Belt types

what is the diffrence between gt2 and htd belts

In general GT2 was an improvement over HTD. For robotics purposes it does not matter as the belts are hardly used at their limits. The HTD has a little less friction and the GT2 can take more torque being everything being equal. But you are not talking big differences. GT3 is a very slight improvement over the GT2 same tooth profile and pulley but very slightly higher torque rating

You can lift up to 275 lb with a properly tightened HTD-5 belt So its ok to use it on a climber to lift 1 robot. The limiting factor is less the belt ripping as you pulling teeth at a higher load

5 Likes

Does htd or gt2 stretch

If you order from one of the major FRC suppliers (or pretty much any other supplier), then the belts will be fiber reinforced and they won’t stretch unless you break them.

1 Like

we will buy from wcp so I guess they will be good thanks

And it’s probably obvious, but don’t forget that your belts and pulleys have to match each other, whatever you choose!

Added:

Actually, you can lift quite a bit more if your belt pulley/sheave is larger than your winch drum, or you have other reductions between the belt and climber.

1 Like

IDK According to gates at low rpm < 100rpm you will loose teeth at 275 lb and the Kevlar reenforced ones are guaranteed to not rip up to 300 lb. So it might be wise not to exceed those specs

1 Like

The HTD belts sold by FRC supplier are 5mm pitch and the GT2 belts sold by FRC suppliers are 3mm pitch. The difference in load capacity between these types of belts has more to do with the size class (5mm vs 3mm) than it does with HTD vs GT2.

It is common to see HTD 5mm belts used in higher load applications in FRC like the KOP drive base etc. In FRC GT2 3mm belts are mostly used for first stage reductions (higher speed, but lower torque/tension).

7 Likes

I’m certainly not advocating putting the belt under more than 275# of tension.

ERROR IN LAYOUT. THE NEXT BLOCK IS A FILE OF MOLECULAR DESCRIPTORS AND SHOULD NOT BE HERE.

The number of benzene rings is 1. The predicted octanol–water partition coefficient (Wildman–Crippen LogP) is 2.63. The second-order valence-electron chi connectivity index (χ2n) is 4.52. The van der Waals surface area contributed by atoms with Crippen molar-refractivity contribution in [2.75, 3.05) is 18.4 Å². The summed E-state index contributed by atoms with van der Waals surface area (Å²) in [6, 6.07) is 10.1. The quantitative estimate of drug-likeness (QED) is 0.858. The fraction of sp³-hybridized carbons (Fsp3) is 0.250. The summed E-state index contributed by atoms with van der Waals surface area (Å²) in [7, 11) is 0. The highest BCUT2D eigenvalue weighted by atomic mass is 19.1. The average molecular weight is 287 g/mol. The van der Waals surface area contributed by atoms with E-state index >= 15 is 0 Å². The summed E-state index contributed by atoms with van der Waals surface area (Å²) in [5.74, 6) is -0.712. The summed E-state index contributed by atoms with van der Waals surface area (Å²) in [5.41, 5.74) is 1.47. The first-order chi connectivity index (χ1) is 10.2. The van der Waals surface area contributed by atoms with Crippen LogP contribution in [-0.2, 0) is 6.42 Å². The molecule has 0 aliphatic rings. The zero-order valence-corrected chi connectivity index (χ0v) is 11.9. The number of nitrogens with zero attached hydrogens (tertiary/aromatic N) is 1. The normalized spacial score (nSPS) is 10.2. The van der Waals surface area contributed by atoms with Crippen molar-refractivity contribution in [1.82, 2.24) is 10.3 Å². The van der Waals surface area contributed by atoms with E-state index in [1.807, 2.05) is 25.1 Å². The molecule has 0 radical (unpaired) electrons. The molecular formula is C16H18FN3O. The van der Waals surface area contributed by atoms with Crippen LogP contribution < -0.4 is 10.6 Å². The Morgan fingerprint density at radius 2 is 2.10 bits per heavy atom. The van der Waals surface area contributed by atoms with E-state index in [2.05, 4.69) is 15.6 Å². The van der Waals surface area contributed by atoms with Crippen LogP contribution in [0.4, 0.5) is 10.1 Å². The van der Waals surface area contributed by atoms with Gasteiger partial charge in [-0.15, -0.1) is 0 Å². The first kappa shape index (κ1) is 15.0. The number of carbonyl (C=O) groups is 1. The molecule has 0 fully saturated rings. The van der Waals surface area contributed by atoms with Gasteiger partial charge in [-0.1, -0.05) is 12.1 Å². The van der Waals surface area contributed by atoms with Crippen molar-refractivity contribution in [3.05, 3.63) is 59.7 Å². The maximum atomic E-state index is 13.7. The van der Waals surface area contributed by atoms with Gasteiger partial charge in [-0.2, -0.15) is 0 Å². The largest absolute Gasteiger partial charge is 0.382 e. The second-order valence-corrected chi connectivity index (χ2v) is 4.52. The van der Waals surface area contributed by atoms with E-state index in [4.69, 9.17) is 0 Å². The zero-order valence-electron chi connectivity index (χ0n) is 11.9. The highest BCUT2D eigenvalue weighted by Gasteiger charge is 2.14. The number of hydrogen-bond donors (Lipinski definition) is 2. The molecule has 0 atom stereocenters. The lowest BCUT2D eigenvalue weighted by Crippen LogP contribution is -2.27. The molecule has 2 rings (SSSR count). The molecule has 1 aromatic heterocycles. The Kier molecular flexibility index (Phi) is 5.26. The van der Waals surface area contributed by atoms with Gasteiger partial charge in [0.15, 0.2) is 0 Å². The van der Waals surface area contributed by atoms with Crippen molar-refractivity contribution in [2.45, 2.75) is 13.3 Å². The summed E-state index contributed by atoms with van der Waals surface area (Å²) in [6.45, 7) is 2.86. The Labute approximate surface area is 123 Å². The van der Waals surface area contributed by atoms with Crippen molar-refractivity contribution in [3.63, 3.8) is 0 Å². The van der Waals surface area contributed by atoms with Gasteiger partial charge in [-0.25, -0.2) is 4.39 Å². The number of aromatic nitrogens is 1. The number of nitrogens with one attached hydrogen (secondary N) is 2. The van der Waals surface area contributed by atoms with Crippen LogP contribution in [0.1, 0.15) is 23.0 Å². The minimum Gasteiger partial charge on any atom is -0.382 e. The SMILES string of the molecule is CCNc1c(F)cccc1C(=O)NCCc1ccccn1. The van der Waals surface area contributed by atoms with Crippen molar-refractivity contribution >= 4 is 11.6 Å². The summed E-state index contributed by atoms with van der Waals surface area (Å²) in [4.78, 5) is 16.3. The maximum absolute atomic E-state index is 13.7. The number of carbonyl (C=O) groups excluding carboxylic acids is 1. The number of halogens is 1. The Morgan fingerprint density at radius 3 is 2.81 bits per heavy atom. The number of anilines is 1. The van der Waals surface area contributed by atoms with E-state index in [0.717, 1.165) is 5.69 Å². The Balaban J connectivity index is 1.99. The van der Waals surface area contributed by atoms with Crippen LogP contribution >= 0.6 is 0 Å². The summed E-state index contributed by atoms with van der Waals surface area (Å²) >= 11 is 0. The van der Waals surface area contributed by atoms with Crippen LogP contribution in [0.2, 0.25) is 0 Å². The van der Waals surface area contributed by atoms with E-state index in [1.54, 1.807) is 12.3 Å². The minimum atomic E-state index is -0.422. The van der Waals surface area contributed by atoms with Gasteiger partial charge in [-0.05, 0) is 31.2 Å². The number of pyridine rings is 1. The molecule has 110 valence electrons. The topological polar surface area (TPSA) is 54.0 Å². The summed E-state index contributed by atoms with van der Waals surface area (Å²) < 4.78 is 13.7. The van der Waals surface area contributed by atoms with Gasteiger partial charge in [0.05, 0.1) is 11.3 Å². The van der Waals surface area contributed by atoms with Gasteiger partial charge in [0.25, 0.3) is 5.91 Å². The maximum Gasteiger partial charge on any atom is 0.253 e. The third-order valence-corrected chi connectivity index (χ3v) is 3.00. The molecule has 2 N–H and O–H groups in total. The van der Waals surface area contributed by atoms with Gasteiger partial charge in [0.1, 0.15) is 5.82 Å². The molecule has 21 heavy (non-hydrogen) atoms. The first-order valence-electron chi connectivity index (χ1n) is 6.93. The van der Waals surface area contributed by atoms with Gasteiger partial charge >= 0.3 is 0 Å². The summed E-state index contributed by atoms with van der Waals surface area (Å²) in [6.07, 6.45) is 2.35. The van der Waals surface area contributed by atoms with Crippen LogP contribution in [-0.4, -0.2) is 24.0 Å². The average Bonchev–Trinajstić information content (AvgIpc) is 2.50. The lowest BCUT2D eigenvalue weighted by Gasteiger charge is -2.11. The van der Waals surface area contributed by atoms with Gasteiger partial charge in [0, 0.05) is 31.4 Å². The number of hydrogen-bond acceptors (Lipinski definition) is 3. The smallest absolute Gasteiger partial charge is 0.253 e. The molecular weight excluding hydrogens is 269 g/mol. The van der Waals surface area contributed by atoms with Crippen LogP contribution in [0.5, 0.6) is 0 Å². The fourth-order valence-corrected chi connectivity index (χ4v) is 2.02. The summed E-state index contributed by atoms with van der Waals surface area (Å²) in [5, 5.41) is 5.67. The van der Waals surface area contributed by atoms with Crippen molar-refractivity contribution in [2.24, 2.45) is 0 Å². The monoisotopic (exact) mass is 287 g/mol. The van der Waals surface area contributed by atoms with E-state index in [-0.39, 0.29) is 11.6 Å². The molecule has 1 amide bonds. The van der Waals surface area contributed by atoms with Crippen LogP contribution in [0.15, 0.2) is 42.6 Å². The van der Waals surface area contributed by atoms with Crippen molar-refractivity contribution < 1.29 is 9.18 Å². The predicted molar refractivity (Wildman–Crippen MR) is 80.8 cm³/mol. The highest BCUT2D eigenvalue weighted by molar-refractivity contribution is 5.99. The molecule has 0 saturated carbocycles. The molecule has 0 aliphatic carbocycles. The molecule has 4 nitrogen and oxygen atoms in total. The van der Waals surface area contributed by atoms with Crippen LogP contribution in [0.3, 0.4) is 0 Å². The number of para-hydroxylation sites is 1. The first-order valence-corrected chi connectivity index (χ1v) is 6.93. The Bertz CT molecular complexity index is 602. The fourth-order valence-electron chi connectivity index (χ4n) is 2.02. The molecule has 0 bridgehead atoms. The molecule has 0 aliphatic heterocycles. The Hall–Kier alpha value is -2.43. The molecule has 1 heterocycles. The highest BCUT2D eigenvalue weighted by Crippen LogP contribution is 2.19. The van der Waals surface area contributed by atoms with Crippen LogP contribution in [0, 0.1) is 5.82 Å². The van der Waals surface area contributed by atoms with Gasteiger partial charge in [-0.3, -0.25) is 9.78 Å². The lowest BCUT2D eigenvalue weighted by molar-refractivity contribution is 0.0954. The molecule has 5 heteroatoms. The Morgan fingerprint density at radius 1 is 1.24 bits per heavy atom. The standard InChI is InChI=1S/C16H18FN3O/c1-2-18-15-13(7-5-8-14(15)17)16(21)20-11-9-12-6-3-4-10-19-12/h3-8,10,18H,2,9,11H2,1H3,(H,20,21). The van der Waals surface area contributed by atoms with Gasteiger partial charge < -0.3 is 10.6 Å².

1 Like

and do you guys have any program for belt distance,making pulleys and tension

1 Like

Direct from your chosen provider, the WCP belt calculator.

2 Likes

is there any video that explaining it

The process is pretty self-explanatory.

Select 5mm for HTD or 3mm for GT2 in step 1. Keep the units in whatever you use for CAD.

Select the number of teeth on each of your pulleys in step 2. If you don’t have pulleys picked out, use the built-in ratio calculator to figure out what sort of speed reduction you want, then look on the website for available pulleys and get as close as possible to that ratio.

Step 3 is just a guess at about how far apart your two pulleys need to be, so the calculator can determine what lengths of belt would get close to where you need it.

The extra center option is used for tensioning. A positive extra center moves the pulleys farther apart, which puts the belt under more tension and vice versa.

Step 4 gives you the center distance for a belt of a given length/tooth count. This is the dimension you would include in CAD, not the dimension you put in step 3. You can pick from any of the three dimensions that step 4 gives you, but make sure to check for interference between pulleys or other elements once you have everything in CAD.

what is the diffrence between long or short belt what it means

The long belt is the size of belt sold by WCP that is one size above the belt that closest matches your desired center-center distance. The short belt is one size below. The long belt is given in case you find that you have an interference at the desired size and need to move up a size. The short belt is given in case you find that you have plenty of open space at your desired center-center distance and want to move everything closer together.

thanks i will use it

If you use Onshape, you can also use my FeatureScript belt calculator to make your belt runs directly. Pick the points you’d like to belt between, define your pulley sizes, choose your belt type and belt supplier, and my FeatureScript will automatically find the closest belt size and tell you what the proper belt center to center distance should be. You can also add 3D printable pulleys.

2 Likes

how much should i give the extra center what does it changes

With belts, I recommend NOT adding or subtracting, because they’re pretty stable.

For inexpensive gears (e.g. vex and AndyMark), add two or three thousandths of an inch.
With precision gears, I understand the answer is zero (but I haven’t worked with them outside of COTS applications).

For chain, be prepared for “stretch”. (The chain doesn’t really stretch, but as the rollers wear in, the chain does become longer.) I usually design for no extra, but with capacity to tension the chain either by moving one axle or adding a tension sprocket.

is it bugged or something I am entering 15t for first pulley and 60t for second pulley and i give 100mm for distance and it says that I need 6350 thoot belt